Definition

A dollar word is a word where when each of its letters is given a cent value, from a = 1 to z = 26, and the letters are summed, the result is 100. Here is an example on CodeReview, and here is a list of dollar words I found online.

Input

Input will be alphabetical from a-z, in your one language's text datatypes (arrays are allowed). You do not need to account for any other input - there will be no spaces, apostrophes, or hyphens. You can take as lowercase, uppercase, or a combination. Trailing newlines are allowed.

Output

Output a truthy value if the input is a dollar word, and a falsey value if it is not.

Test Cases

Truthy:

buzzy
boycott
identifies
ttttt


Falsey:

zzz
zzzzzzz
abcdefghiljjjzz
tttt
basic


This is code-golf, so the shortest answer in bytes wins! Standard loopholes and rules apply. Tie goes to first poster.

• Title has dollar words in it, sorry if it threw you off. – Stephen Apr 18 '17 at 20:56

Aceto, 49 bytes

TL;DR: 3rd-order Hilbert curve. Uses character input, looping until a newline is given. Sums up the values (96 (5*3+9*9) minus them), and in the end adds 100 (5*5*4) and checks whether it's zero. Uses the fairly new catch marks.

}){(
(o-+
d{))
|(&
=,d@*45(
{d""*+5(
3*)+=0
599*p


Outputs True if the given word is a dollar word, False otherwise.

Explanation:

We first construct a 96 by calculating 5*3+9*9: 53*99*+. Next, we move a stack to the right and push an empty string: )"". Because we're about to enter a repeating part, we set the catching mark using @. This is where we will return if an error occurs.

We duplicate the empty string, read a single character (,), duplicate that character, and move it to the original stack ({). Still on the right stack, we compare the top two values (the empty string and our character) and use the conditional mirror to jump to the right edge if they are equal: =|.

Assuming they're not, we now move on the left stack, push the character once more one stack to the left, duplicate the 96, go to the left stack, push the character back on the middle stack and go there again: ({d(}).

Now we convert the character to the value of its unicode codepoint and subtract it from 96, resulting in it's negated dollar value: o-. We do it this way, because we'd have to swap the values otherwise. We push the value to the left stack, go there, and add the two values there (initially 0 and our negative character value): {(+. To prepare for reading another character, we go to the middle stack again ), and then raise an error: &.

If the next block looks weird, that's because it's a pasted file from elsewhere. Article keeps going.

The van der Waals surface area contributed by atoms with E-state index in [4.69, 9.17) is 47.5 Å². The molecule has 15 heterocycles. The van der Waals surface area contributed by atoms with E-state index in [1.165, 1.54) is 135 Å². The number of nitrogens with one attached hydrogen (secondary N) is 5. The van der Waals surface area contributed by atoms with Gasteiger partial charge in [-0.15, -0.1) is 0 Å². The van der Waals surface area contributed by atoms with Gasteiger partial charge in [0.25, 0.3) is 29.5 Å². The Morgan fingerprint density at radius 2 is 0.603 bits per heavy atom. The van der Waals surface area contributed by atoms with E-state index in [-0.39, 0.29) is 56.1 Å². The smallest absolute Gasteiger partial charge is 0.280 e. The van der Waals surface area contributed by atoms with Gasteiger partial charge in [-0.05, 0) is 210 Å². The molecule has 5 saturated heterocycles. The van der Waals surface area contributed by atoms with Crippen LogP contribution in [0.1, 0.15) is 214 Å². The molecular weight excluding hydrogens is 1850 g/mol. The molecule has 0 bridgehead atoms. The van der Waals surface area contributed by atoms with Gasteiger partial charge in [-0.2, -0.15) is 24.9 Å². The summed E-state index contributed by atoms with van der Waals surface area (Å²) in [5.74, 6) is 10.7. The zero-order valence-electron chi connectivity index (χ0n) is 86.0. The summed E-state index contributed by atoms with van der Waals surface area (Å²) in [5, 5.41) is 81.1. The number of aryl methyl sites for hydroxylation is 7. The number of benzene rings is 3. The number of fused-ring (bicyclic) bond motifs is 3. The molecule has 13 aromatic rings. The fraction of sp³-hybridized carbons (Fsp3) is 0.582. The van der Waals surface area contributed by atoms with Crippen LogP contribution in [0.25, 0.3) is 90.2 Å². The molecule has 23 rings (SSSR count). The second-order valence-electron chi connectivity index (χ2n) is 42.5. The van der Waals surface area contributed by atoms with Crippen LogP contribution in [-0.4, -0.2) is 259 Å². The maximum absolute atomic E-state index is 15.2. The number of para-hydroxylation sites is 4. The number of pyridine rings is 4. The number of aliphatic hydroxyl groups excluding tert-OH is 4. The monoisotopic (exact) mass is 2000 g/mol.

Once a newline is read and the character is therefore empty and the equality truthful, we got mirrored somewhere on the top-left quadrant; the exact position doesn't matter in our case. The next operation that does something is moving back on the stack of our final value: ((. On it, we should now have the sum of all character values, negative. That means, if it's a dollar word, it should be -100. To test whether it is, we add 100 (554**+), push 0, test for equality and print the result: =p.

R, 36 39 bytes

Using a different method than the other R answer

function(x)sum(utf8ToInt(x)-96)==100


This is an unnamed function for lowercase characters. utf8ToInt(x) converts the string into a vector of ascii values. 96 is taken away from all items and sum checked against 100.

In use

> f=
+ function(x)sum(utf8ToInt(x)-96)==100
> f('buzzy')
[1] TRUE
> f('boycott')
[1] TRUE
> f('identifies')
[1] TRUE
[1] TRUE
> f('ttttt')
[1] TRUE
> f('zzz')
[1] FALSE
> f('zzzzzzz')
[1] FALSE
> f('abcdefghiljjjzz')
[1] FALSE
> f('tttt')
[1] FALSE
> f('basic')
[1] FALSE

• You can save a few bytes by using sum(utf8ToInt(scan(,""))-96)==100 instead of defining a function using function(x). – JAD Apr 20 '17 at 8:17
• @JarkoDubbeldam Generally that would be considered a snippet as it requires a REPL to output the result. I would have to wrap a cat around it to make it a full program – MickyT Apr 20 '17 at 18:19
• is that new? Generally the implicit print when something is not assigned was considered 'output'. – JAD Apr 21 '17 at 7:12
• @JarkoDubbeldam Not that new I think, I've been pinged on it before – MickyT Apr 23 '17 at 22:38
• Odd, that never was mentioned on any of my submissions :x – JAD Apr 24 '17 at 6:54

CJam, 9 bytes

q'f-:+E=


Input should be in lowercase with a trailing newline. This is a tad cheaty as there's no reason to append a newline to the input, but it follows the rules as written.

Try it online!

How it works